If you give a mouse a cookie, it’s gonna ask for milk. And if you give a rat a tiny electric car, it’s going to drive it to pick up Froot Loops. For that they can thank Kelly Lambert, a behavioral neuroscientist at the University of Richmond, who has trained rats to operate custom “rat-operated vehicles” (you can’t just order a car made for rats on Amazon, after all).
The rats climbed into what is essentially a plastic container on wheels. They stood on an aluminum plate and steered by touching bars to complete a circuit. Lambert and her colleagues put the rats through driver’s education, setting them in a box and placing the Froot Loop award at the opposite end of the arena. They worked with two groups of subjects, one that lived in “an enriched environment, kind of a Disneyland of sorts for rats, so they had different stimuli to interact with,” says Lambert, while the other group was kept in a standard, drab lab enclosure.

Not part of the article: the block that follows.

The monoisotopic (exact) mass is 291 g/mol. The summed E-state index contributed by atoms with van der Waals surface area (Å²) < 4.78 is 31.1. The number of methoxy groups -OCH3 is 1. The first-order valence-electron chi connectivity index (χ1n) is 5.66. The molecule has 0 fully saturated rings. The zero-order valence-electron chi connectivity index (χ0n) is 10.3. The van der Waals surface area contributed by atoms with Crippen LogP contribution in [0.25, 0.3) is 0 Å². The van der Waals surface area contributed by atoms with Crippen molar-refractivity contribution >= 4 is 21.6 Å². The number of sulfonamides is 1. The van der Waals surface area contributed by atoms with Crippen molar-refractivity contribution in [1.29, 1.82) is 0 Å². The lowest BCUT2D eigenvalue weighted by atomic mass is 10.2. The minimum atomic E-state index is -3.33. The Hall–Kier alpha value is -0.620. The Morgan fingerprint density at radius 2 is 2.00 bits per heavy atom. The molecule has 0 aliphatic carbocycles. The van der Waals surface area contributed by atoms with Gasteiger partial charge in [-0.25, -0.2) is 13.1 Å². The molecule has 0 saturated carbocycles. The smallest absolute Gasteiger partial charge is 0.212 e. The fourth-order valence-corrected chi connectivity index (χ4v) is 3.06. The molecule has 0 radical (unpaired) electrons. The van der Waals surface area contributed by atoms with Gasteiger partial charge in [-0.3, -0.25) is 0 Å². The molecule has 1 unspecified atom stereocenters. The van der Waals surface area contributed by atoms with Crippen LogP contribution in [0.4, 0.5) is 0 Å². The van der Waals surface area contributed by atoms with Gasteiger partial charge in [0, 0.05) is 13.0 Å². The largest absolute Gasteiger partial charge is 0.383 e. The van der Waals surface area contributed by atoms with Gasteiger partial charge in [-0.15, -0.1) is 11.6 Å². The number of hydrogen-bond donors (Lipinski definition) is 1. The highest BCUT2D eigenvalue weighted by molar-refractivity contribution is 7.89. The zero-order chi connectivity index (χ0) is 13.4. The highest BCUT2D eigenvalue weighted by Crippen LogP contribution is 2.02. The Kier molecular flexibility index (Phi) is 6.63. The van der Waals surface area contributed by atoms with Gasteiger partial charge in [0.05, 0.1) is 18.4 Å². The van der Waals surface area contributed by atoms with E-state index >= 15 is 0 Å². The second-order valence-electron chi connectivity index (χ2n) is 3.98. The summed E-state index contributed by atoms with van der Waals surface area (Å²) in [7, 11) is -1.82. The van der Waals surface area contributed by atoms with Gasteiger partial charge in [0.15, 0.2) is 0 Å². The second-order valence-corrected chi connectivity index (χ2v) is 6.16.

Interestingly, only the former group was able to learn to drive, suggesting their environment plays a critical role in a rat’s ability to learn new skills. And by testing the drivers’ feces for stress hormones, the researchers were able to show that scooting around in pursuit of Froot Loops was relaxing for the rats, suggesting they may be getting enjoyment out of driving, the opposite of humans stuck in traffic. Rats, after all, have been previously shown to enjoy play, at least when it comes to learning hide-and-seek.
To learn more about what all this means for science’s understanding of rat behavior, and even potential implications for human learning, we sat down with Lambert in the video above.
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social experiment by Livio Acerbo #greengroundit #wired https://www.wired.com/story/these-rats-drive-tiny-cars-for-science